I am recording data with a magnetometer of the background magnetic field in a building. I have applied the FFT algorithm to the data in order to look for the frequencies that appear in it. I would like to use this in order to identify (or at least make an educated guess) of the sources of the disturbances that I observe.

My question is: What is the meaning that I can attribute to the amplitude that I obtain from the FFT algorithm? Is there some unit that can be ascribed to it?

Looking at the formula for the continuous fourier transform (which I took from Wolfram Mathworld) : \begin{align} f(\nu)=\int\limits_{-\infty}^{+\infty}f(t)e^{-2\pi i \nu t} \mathrm{d}t \end{align} I do not really know how to accomodate the dimension of Tesla in there.

Thank you

  • $\begingroup$ what are the units of your input data? $\endgroup$
    – user28715
    Commented Jun 25, 2017 at 18:57
  • $\begingroup$ The unit of the data is nanoTesla $\endgroup$ Commented Jun 25, 2017 at 19:23
  • $\begingroup$ The t here refers to time? So you've measured time variation of the magnitude of the local magnetic field at a particular position coordinate? $\endgroup$
    – Fat32
    Commented Jun 25, 2017 at 20:04
  • $\begingroup$ @Fat32 That is indeed what I have measured $\endgroup$ Commented Jun 26, 2017 at 6:07

1 Answer 1


The continuous-time Fourier transform of a function $f(t)$ is in essence an integration of $f(t)$ multiplied with a complex exponential kernel: $$ F(\omega)=\int_{-\infty}^{\infty} f(t) e^{-j\omega t} dt \tag{1}$$

Since the exponential function is unitless, the unit of the Fourier integral will be the multiplication of the units of the function $f(t)$ and the differential $dt$.

Assuming that the function $f(t)$ had a unit of micro Tesla, and its argument $t$ is time (in seconds), then the unit of $dt$ will be seconds. As a consequence, the unit of the Fourier transform, $F(\omega)$, will be micro Tesla second $$\mu T \cdot s \tag{2}$$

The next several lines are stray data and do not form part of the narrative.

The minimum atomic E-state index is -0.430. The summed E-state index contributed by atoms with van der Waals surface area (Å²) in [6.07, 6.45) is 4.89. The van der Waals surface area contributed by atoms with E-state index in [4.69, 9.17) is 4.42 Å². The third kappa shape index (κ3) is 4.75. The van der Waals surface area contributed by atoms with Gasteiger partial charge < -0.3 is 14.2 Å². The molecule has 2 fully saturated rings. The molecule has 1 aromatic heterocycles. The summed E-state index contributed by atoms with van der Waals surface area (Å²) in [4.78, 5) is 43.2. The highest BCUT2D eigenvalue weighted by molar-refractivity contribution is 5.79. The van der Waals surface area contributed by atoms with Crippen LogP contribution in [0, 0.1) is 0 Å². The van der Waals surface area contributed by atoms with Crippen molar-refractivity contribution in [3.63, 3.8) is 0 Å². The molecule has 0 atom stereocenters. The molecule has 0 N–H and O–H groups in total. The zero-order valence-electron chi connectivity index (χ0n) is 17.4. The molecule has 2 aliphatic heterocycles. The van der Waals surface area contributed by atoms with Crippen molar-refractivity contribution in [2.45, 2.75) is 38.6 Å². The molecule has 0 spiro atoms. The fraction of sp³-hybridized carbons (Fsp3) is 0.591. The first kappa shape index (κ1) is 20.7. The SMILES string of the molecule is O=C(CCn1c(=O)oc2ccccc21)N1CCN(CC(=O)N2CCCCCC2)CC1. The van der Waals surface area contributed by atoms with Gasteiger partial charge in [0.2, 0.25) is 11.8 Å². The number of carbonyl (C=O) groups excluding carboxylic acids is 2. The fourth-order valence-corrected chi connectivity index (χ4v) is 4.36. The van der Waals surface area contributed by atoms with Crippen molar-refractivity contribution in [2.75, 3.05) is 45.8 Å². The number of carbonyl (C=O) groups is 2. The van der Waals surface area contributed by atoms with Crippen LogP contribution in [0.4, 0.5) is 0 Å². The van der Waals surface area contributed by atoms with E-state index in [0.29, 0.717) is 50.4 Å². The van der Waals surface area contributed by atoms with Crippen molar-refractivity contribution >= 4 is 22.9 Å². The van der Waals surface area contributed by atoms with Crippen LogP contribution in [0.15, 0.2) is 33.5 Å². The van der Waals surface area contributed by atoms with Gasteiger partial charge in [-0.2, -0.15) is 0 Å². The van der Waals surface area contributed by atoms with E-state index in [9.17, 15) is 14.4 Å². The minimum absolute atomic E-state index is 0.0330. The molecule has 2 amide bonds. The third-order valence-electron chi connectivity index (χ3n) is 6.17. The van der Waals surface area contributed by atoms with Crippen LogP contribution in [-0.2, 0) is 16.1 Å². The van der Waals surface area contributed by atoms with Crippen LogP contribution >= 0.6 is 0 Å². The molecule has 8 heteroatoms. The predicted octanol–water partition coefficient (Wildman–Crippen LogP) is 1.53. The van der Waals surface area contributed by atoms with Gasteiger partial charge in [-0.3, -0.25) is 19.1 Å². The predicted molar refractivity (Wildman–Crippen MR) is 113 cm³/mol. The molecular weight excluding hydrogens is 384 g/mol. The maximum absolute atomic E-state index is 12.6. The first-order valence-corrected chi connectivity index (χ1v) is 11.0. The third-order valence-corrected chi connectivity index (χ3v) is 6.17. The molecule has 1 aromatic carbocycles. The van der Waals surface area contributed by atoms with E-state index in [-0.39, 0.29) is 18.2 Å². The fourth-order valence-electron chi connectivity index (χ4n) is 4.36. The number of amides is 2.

However, what you actually compute is the discrete-time Fourier transform, $F(e^{j\omega})$, of the samples $f[n]= f(nT_s)$ of the function $f(t)$, via the summation: $$F(e^{j\omega}) = \sum_{n=-\infty}^{\infty} f[n] e^{-j\omega n} \tag{3}$$ where $T_s$ is the sampling period in seconds.

Furthermore, instead of the continuous-argument function $F(e^{j\omega})$, you will compute its samples $F[k]$

$$ F[k] = \sum_{n=0}^{N-1} f[n] e^{-j \frac{2\pi}{N} n k} \tag{4}$$

through a DFT (discrete Fourier transform) of the samples $f[n]$ of length $N$, possibly implemented with an FFT algorithm.

The unit of the samples $f[n]$ is the same as the unit of $f(t)$, making the unit of $F(e^{j\omega})$ and $F[k]$ as micro Tesla. Therefore the unit of the FFT samples $F[k]$ of $F(e^{j\omega})$ will be micro Tesla.

Note that there is an (implicit) amplitude scaling by $1/T_s$ in the computed DFT samples $F[k]$, and when you want to display the continuous-time Fourier transform $F(\omega)$ from the samples $F[k]$, you multiply them with $T_s$, which corrects not only the amplitude scaling, but also the unit of it, by making it micro Tesla second as in (2).

  • 1
    $\begingroup$ Thank you for taking the time to write a detailed answer. $\endgroup$ Commented Jun 26, 2017 at 6:09

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